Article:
Lyric Essentials (at Sundress)

David Ishaya Osu reads excerpts from Walt Whitman

“How contradictory that the more we run away from hell, the more of heaven we do not get. This sophistry has compounded our despair. And this, to me, is what Walt Whitman is painting; hence the need for “the poet of the woman the same as the man.” We live in a dire reality where our cases are prejudged by our gender and class; less interest is paid to understanding the urgency and the cruciality of the situation at hand.”

Pui Ying Wong reads “Everything is Plundered” by Anna Akhmatova

“When Akhmatova wrote this poem she had already lived through WWI and the Russian Revolution. She saw many friends leave Russia for Europe or America, her former husband was executed. In times of oppression and great distress, despair, fear and cynicism are all part of the understood human responses. In this poem, through describing the concurrence of the inner/outer events, the self’s emotion waited until the last stanza. It is mystical and true. If the goal of oppression is to crush the human spirit, the poem is like a searchlight in darkness.”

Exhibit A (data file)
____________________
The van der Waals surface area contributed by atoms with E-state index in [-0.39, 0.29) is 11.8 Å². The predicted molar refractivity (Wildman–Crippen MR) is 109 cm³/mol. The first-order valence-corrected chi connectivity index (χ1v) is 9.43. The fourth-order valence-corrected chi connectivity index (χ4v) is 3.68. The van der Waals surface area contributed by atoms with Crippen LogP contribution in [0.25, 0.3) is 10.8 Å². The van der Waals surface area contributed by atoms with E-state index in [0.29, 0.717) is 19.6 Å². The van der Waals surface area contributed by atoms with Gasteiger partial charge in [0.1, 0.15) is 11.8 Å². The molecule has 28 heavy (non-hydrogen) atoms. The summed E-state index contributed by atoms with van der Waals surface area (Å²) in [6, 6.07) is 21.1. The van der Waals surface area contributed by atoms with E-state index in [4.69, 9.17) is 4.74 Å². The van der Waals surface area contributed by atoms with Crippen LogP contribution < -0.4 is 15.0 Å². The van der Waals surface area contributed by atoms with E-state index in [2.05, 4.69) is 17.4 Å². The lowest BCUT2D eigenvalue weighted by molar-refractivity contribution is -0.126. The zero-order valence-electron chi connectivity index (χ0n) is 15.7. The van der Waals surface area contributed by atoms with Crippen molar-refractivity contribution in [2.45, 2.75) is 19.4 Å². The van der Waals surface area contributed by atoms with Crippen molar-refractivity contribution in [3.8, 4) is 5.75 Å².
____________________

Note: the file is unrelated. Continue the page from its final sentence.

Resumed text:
Sade Andria Zabala reads a poem by Annabelle Nyst

“When I chanced on the poem the first time, I was awestruck. Kind of when you read shocking news or something – like literal physical reaction of drawing back from the laptop. When you read it for the first time, it seems something purely aesthetical which happens to be good writing. I saved it for future reference in case I wanted to reread. A year or so later, I changed, lived, grew up some more. Reread it by chance and was like, ‘Yup, wow, that’s still me. That’s really me in a poem now, shit.'”

Tim Suermondt reads “This World” by Czeslaw Milosz

“And though not stated as such, the poem implies that the good we experience might be given back to us a thousand fold. Of course, it’s probably not the case but who really knows? I’m more than happy to give Milosz the benefit of the doubt and let poetry do the impossible.”

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